Avenue A Buys i-Frontier in Interactive Consolidation
The deal will mesh Seattle-based Avenue A's agency and technology business with i-Frontier's creative and Web site development capabilities. Terms of the all-cash transaction were not disclosed. But the ostensible purpose is to achieve scale.
"I think size definitely plays a role, especially now, when we're pitching business and a lot of the times we're finding that ad consultants are involved in the process because they want to know that the agency they're choosing has the buying leverage to get the best deals," i-Frontier president Brad Aronson said.
Begun in 1996, i-Frontier focuses on site development and ad creative, e-mail and customer relationship marketing, search engine optimization and media planning and buying. Clients include Novartis, Wyeth, Aventis, AT&T and AstraZeneca. Revenue for this year is projected at $7 million, from $5.4 million last year and $7.4 million in 2000.
Aronson and his 58 employees will keep their jobs. I-Frontier will become an autonomous shop in the Avenue A fold, which includes a namesake agency in Seattle and its Avenue A/NYC counterpart.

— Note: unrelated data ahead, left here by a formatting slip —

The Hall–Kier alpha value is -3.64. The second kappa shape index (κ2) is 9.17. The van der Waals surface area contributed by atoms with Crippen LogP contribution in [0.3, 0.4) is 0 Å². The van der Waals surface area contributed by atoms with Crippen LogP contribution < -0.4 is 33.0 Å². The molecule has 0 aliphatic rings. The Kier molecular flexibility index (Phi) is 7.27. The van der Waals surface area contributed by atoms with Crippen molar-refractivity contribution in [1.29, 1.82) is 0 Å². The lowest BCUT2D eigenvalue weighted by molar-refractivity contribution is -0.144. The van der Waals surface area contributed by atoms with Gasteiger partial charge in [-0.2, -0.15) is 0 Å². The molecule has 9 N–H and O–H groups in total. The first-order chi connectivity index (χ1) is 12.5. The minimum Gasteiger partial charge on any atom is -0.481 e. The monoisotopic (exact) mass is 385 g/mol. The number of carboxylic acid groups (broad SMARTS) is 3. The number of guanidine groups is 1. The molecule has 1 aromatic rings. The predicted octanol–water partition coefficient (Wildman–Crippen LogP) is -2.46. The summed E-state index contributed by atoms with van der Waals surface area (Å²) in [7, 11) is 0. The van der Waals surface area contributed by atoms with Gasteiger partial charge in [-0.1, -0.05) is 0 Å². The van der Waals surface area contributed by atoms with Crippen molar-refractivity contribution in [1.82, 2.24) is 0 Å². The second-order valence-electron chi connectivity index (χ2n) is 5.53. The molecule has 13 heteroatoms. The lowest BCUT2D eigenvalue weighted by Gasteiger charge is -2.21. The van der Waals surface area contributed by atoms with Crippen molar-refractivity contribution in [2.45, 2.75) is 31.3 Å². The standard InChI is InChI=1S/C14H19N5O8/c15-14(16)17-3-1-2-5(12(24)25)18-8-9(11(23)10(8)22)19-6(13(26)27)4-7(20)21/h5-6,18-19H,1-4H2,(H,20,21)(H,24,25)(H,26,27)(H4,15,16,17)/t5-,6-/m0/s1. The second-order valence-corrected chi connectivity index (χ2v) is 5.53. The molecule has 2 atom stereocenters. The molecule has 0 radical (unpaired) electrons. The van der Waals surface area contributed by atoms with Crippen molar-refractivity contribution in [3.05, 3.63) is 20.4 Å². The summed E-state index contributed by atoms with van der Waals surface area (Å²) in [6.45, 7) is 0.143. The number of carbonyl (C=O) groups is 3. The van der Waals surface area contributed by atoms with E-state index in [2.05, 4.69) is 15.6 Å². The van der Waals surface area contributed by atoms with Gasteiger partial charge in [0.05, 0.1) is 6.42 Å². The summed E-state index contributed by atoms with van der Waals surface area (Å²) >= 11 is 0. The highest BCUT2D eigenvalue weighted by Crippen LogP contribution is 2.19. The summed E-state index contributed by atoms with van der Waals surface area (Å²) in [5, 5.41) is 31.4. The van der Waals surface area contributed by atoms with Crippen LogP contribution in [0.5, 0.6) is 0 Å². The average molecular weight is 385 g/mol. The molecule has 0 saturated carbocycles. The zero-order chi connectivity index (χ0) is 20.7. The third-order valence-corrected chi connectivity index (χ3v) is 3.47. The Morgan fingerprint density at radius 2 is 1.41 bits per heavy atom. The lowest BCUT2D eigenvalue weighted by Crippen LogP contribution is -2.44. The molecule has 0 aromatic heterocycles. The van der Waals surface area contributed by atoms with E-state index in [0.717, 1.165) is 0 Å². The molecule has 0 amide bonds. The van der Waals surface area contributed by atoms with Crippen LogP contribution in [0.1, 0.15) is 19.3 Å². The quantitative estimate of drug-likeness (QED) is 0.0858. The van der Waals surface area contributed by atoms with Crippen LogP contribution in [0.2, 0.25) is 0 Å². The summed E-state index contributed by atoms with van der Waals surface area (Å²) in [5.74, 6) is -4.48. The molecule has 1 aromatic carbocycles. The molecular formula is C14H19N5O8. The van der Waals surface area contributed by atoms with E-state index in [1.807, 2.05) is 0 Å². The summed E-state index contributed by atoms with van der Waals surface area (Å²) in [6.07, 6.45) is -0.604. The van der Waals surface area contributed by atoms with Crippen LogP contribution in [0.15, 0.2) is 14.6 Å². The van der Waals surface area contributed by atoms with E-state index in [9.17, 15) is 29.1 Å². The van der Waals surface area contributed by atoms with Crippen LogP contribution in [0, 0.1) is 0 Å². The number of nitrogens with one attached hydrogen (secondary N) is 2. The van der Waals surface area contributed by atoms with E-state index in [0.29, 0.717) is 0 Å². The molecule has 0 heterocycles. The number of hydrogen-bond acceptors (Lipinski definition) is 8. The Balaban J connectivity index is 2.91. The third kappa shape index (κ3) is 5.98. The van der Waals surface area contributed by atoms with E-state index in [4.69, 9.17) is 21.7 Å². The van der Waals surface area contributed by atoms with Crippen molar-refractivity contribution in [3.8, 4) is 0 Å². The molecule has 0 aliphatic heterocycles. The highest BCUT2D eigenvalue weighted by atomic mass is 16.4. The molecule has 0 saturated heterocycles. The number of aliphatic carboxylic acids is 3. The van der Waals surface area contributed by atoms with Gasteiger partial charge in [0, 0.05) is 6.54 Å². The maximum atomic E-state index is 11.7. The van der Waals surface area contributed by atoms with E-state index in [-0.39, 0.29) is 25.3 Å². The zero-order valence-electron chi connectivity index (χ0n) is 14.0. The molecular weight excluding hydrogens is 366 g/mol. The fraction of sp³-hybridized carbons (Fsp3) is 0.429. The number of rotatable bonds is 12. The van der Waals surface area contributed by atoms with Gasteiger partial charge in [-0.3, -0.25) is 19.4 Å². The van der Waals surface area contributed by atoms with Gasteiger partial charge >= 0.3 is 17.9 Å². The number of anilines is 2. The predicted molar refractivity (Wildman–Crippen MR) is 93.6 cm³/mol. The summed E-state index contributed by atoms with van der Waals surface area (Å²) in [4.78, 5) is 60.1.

The i-Frontier purchase is a departure for Avenue A, which traditionally has relied on organic growth. Now, such acquisitions are expected to play a bigger role, aided by a bank balance of $115 million.
"Avenue A is all about technology and analytics," said Brian McAndrews, president/CEO of Avenue A. "We don't do creative inhouse, so now we have that capability as part of the overall company."
The acquisition comes as Avenue A reports a revenue rise for the third quarter ending Sept. 30 of 70 percent over last year. The company posted a loss of $678,000 on revenue of $34 million vs. a loss of $6.6 million on sales of $20.4 million for third-quarter 2001.
Avenue A expects to reach full profitability by year-end. Revenue for the year is projected at $123 million to $126 million.
A specialist in pharmaceutical marketing, Avenue A boasts clients like Microsoft Corp., AT&T Wireless, AstraZeneca, Lancome, Nike and Best Buy Co. The companies use Avenue A's interactive agency services and Atlas DMT suite to deliver and analyze online ad campaigns.
"We'll continue to target Fortune 500 companies," McAndrews said. "Certainly we have expertise in the pharma category, but we're not exclusively about the pharma category."
Avenue A knows it still has to look over its shoulder to protect its online media buying business from WPP Group PLC and Omnicom Group. The two agency holding conglomerates outclass Avenue A in size and media buying influence by virtue of the many shops in their fold.
For the moment, however, McAndrews sees potential for independent agencies buying and planning online media.
"We certainly do, for the foreseeable future," he said. "In the long term, things may get consolidated. But right now we people are doing this."